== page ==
Nutrition Associate Degree
Nutrition has been in the spotlight over the last several years, thanks to increasing health problems such as cancer, coronary disease, and diabetes. News about how American diets contain too much sugar, salt, fat, and red meat have meant that people are paying more attention to what they eat and how much they eat. If you're intrigued by the interaction between health and food, consider earning an associate degree in nutrition.
Nutrition Associate Degree Coursework
If you choose to earn an associate degree in nutrition, you'll learn about the body's needs when it comes to what we consume. You'll learn about nutrition for different age groups, ethical concerns of dietetics (the study of food preparation and intake), how to provide dietetics education, handling food safely, and how to determine an individual's nutritional status. You'll take classes specific to your major such as food science, dietetics, physiology, chemistry, and biology, as well as more generalized classes such as English and humanities.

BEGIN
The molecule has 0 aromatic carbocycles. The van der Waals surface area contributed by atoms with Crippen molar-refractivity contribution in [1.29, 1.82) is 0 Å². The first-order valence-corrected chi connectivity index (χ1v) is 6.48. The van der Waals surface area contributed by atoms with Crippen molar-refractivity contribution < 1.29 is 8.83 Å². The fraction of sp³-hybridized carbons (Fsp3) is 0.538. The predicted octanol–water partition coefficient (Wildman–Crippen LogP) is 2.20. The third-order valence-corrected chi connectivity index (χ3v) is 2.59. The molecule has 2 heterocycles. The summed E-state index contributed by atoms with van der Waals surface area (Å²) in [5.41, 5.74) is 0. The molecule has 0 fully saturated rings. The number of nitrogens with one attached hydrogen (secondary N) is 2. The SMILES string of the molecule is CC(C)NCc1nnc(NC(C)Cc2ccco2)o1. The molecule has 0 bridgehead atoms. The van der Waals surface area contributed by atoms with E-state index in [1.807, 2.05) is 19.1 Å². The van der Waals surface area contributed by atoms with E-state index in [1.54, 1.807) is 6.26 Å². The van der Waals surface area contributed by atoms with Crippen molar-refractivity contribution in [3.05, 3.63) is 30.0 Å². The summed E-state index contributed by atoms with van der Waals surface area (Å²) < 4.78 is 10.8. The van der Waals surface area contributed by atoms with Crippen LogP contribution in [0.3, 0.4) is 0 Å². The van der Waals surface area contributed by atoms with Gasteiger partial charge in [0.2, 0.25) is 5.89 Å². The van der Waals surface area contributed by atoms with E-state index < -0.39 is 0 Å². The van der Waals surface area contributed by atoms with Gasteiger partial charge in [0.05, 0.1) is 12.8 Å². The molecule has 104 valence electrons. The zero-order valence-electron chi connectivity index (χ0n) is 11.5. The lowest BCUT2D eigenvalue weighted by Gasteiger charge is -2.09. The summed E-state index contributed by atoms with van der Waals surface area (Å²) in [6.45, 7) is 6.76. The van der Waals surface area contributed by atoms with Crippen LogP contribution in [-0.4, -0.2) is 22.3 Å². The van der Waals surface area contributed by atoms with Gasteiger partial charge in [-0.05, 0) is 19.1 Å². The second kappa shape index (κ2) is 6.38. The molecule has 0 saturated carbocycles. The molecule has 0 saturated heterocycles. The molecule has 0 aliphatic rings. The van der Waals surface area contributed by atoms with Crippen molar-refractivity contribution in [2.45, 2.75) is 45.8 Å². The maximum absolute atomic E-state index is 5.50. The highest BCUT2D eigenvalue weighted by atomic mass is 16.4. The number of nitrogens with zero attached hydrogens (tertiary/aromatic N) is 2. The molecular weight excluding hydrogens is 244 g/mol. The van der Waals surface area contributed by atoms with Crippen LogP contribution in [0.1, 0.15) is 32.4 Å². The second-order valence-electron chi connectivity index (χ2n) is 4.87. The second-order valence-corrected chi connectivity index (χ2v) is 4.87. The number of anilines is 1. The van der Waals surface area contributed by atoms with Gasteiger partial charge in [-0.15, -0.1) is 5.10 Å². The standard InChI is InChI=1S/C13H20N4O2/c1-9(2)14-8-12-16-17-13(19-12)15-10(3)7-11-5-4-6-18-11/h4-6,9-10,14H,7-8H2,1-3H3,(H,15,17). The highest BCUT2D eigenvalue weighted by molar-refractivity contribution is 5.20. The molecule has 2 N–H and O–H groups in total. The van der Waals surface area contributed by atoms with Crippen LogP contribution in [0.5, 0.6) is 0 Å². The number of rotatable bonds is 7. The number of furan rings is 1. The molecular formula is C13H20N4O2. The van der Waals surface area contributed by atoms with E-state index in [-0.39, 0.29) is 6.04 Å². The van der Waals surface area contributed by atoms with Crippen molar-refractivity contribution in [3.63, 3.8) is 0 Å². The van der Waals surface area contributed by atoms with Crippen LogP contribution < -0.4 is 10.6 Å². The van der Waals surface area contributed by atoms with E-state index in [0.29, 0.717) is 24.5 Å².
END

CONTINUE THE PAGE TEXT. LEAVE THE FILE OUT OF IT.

Jobs For a Nutrition Associate Degree
Once you earn an associate degree in nutrition, you will be prepared for entry-level jobs in nutrition, such as that of a dietetic technician, or you will be prepared to continue your education, earning a bachelor's degree to be able to work as a nutritionist or dietician. As a nutritionist, you could work in a variety of different jobs. Some nutritionists and dietetic technicians work in hospitals or patient care centers, providing specialized nutrition to those with unique needs. Others work as consultants for private companies or individuals, provide dietary counseling for public service organizations, or manage meal planning and preparation for groups in schools, nursing homes, and hospitals.
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